Julissa Ferreras

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Julissa Ferreras-Copeland
Member of the New York City Council from the 21st district
In office
February 24, 2009 – December 31, 2017
Preceded by Hiram Monserrate
Succeeded by Francisco Moya
Personal details
Born (1976-11-02) November 2, 1976 (age 41)
Corona, Queens U.S.
Political party Democratic
Spouse(s) Aaron Copeland
Children 1
Website Julissa Ferreras at the New York City Council

Julissa Ferreras-Copeland (born November 2, 1976) is an American politician. She is the former New York City Council Member for the 21st district from 2009 to 2017, which includes portions of College Point, Corona, East Elmhurst, Elmhurst, Flushing, Flushing Meadows Corona Park, Jackson Heights and LaGuardia Airport in the New York City borough of Queens. During her tenure, Ferreras-Copeland served as the chairman of the Finance Committee.[1][2][3] She was the first woman, the first person of color, and the youngest member to be elected Finance Chair.[4] She is a Democrat.[5]

Early life and education[edit]

Ferreras-Copeland grew up in Corona, Queens to mother Josefina Ferreras-Palaez, an office aide who worked at the New York City Human Resources Administration, and father Julio Alejandro Ferreras, a subway car inspector at New York City's Metropolitan Transportation Authority.[6] Her parents are both from the Dominican Republic but met in New York City at Madison Square Garden at a Fania All-Stars concert.[1]

Ferreras-Copeland graduated from John Bowne High School in Flushing, Queens.[7] She attended LaGuardia Community College and Metropolitan College of New York.[8]

Career[edit]

In 1999, at age 19 and after graduating from high school, Ferreras-Copeland became the director of a Beacon program housed in one of the most crowded public schools in the world, Public School 19Q.[1][9] She was Assistant Director of the Community Conciliation Network in Corona, Queens.

Ferreras-Copeland's political career officially commenced in 2001 when she became a Democratic National Convention delegate appointed by Assemblyman Ivan Lafayette.[1] She then became the chief of staff and campaign manager for her then-predecessor Councilman Hiram Monserrate. She served in this position from 2001 to 2008. Ferreras-Copeland briefly left the public sector and from 2005 to 2007 served as the New York Director of the National Association of Latino Elected Officials (NALEO), working to support the NALEO Education Fund.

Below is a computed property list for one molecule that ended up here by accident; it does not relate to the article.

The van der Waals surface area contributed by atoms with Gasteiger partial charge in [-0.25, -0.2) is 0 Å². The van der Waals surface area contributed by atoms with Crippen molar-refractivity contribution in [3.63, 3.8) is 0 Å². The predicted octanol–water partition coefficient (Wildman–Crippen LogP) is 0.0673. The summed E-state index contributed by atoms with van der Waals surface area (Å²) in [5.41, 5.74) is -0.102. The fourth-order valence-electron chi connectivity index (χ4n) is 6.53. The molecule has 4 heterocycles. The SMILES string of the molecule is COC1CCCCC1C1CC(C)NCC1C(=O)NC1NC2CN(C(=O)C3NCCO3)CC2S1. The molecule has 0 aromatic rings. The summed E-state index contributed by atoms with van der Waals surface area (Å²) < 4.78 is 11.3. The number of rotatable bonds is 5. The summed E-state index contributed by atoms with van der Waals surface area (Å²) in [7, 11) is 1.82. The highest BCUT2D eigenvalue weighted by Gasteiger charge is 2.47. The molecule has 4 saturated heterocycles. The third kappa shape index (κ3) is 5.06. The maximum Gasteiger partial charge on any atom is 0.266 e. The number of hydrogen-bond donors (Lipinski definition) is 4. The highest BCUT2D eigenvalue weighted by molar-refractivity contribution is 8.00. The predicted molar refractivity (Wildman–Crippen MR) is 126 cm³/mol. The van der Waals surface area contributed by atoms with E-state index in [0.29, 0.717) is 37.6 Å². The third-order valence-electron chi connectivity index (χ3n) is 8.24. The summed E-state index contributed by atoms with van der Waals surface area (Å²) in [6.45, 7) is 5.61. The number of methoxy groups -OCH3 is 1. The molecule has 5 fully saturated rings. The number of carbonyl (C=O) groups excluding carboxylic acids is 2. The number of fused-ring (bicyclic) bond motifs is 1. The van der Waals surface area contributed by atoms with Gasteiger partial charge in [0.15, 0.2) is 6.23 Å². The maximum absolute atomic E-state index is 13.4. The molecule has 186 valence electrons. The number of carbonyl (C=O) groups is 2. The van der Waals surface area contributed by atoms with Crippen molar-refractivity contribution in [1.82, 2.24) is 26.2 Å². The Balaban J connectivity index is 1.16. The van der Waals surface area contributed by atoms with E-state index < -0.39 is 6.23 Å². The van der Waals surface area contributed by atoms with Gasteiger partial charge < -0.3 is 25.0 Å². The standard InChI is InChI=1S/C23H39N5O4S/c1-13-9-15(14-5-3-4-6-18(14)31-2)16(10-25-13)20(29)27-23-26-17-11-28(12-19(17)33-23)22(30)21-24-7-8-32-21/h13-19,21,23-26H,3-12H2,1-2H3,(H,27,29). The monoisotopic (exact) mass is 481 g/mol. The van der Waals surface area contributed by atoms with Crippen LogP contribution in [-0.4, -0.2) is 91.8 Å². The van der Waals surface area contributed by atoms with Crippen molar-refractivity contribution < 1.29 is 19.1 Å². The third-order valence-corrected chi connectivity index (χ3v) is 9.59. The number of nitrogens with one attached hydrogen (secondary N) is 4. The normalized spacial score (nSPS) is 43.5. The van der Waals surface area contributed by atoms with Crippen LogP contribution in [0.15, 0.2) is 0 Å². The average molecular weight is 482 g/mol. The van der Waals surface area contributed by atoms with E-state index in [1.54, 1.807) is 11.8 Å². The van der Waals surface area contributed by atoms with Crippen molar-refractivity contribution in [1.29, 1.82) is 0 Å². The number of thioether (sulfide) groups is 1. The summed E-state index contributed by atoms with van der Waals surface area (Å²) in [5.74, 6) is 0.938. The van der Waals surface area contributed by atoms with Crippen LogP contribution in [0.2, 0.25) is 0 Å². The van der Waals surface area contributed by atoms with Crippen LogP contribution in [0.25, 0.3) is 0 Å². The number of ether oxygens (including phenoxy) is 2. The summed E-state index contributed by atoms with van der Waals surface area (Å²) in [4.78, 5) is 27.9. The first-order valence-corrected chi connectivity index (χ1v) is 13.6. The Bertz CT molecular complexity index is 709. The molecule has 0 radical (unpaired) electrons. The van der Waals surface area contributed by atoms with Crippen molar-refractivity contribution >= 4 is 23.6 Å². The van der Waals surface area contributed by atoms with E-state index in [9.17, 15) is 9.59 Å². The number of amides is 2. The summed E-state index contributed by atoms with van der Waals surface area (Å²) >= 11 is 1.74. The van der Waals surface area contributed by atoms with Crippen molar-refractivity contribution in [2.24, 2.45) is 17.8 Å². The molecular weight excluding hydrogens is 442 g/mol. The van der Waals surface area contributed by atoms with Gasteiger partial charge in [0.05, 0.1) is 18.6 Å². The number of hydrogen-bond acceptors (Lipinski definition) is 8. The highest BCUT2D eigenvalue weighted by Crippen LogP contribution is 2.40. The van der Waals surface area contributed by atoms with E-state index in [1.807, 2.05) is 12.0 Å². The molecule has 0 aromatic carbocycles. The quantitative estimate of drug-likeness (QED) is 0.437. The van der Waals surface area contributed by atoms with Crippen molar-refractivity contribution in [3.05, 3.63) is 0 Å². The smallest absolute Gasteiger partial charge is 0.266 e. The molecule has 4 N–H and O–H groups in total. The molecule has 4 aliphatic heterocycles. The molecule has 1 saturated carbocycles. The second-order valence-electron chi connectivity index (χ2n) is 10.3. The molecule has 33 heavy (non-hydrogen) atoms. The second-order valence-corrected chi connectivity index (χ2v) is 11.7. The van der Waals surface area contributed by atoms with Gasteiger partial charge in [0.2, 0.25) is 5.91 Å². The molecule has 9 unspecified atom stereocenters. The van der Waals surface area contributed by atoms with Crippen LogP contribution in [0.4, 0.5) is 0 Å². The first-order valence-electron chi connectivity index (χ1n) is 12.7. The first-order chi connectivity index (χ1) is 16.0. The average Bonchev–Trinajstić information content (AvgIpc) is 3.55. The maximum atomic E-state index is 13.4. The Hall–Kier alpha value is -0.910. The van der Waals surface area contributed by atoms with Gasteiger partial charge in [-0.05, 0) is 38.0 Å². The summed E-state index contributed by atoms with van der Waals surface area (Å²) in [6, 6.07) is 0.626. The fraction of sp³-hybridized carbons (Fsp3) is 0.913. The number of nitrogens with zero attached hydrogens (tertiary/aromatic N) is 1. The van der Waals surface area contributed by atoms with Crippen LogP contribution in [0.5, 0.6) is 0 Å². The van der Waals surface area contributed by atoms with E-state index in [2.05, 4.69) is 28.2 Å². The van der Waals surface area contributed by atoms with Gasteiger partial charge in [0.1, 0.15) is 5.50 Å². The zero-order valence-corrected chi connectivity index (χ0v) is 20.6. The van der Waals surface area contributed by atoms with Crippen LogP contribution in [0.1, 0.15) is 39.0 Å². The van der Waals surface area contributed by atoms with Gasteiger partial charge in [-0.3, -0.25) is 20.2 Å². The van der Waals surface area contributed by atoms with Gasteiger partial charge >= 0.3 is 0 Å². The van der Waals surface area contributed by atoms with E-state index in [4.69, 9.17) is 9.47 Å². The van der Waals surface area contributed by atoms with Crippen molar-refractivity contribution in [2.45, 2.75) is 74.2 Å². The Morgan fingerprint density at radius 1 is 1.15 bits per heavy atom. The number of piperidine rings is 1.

When Councilman Monserrate became involved in a scandal (in 2012, he pleaded guilty to mail fraud), Ferreras-Copeland was among those questioned and cleared. "It was an experience I learned a great deal from," she said. "It was something I overcame and was able to step into my own."[6] "This was a lesson learned," she said, "especially since I worked so hard at building my name and my integrity, to have this little bit of tarnish is not something I ever want to have to face again."[10]

In 2017, Ferreras-Copeland decided to leave politics and not seek re-election, returning to the private sector in order to focus on her family.[1][2][3]

New York City Council[edit]

In February 2009, Ferreras-Copeland was elected to the New York City Council District 21.[10] Ferreras-Copeland was the first Latina elected to political office in Queens.[11] Starting in 2010, Ferreras-Copeland served as the head of the Committee on Women's Issues.[10] While serving on this committee, in 2010 she held the first city council hearing on street harassment.[12][13]

After being re-elected for a second term in 2014, Ferreras-Copeland was appointed by Council Speaker Melissa Mark-Viverito to the serve as the first woman and first person of color to Chair the City Council's Finance Committee. In this role, Ferreras-Copeland oversaw the City's $78.3 billion budget[14] as well as the Department of Finance, Banking Commission, Tax Commission, Comptroller's Office, Department of Design and Construction and Independent Budget Office.

Ferreras-Copeland was responsible for building hundreds of school seats in Corona, Jackson Heights, and East Elmhurst. Ferreras-Copeland told The New York Times that she allocated funding to build five new schools in her district and all were scheduled to open in Corona in the coming years to handle increased demand.[15]

Ferreras-Copeland developed and supported the creation of Corona Plaza, a former underutilized parking space which has been transformed in a public square. Corona Plaza, which is located at 103rd Street and Roosevelt Avenue, has become a meeting place since it was turned into a pedestrian zone in 2012. Ferreras-Copeland said the plaza has taken on the role of the central squares found in towns and cities in Latin America. "If you go to many of these countries, everyone comes to a centrally located plaza at some point in the day."[15]